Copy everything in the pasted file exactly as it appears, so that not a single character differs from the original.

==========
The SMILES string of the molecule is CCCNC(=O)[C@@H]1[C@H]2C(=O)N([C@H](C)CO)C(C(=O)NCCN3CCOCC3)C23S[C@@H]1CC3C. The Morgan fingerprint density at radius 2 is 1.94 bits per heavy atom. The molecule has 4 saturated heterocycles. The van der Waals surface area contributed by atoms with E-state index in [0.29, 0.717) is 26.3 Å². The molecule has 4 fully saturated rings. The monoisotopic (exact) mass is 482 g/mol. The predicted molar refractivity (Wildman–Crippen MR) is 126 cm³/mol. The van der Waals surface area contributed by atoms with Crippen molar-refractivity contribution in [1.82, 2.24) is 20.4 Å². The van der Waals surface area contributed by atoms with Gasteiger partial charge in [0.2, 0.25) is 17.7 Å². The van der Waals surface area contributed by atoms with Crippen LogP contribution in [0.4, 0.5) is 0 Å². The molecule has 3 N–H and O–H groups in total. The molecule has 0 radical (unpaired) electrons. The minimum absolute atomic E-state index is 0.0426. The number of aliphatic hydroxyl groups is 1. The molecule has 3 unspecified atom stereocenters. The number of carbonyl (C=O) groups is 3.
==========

The SMILES string of the molecule is CCCNC(=O)[C@@H]1[C@H]2C(=O)N([C@H](C)CO)C(C(=O)NCCN3CCOCC3)C23S[C@@H]1CC3C. The Morgan fingerprint density at radius 2 is 1.94 bits per heavy atom. The molecule has 4 saturated heterocycles. The van der Waals surface area contributed by atoms with E-state index in [0.29, 0.717) is 26.3 Å². The molecule has 4 fully saturated rings. The monoisotopic (exact) mass is 482 g/mol. The predicted molar refractivity (Wildman–Crippen MR) is 126 cm³/mol. The van der Waals surface area contributed by atoms with Crippen molar-refractivity contribution in [1.82, 2.24) is 20.4 Å². The van der Waals surface area contributed by atoms with Gasteiger partial charge in [0.2, 0.25) is 17.7 Å². The van der Waals surface area contributed by atoms with Crippen LogP contribution in [0.4, 0.5) is 0 Å². The molecule has 3 N–H and O–H groups in total. The molecule has 0 radical (unpaired) electrons. The minimum absolute atomic E-state index is 0.0426. The number of aliphatic hydroxyl groups is 1. The molecule has 3 unspecified atom stereocenters. The number of carbonyl (C=O) groups is 3.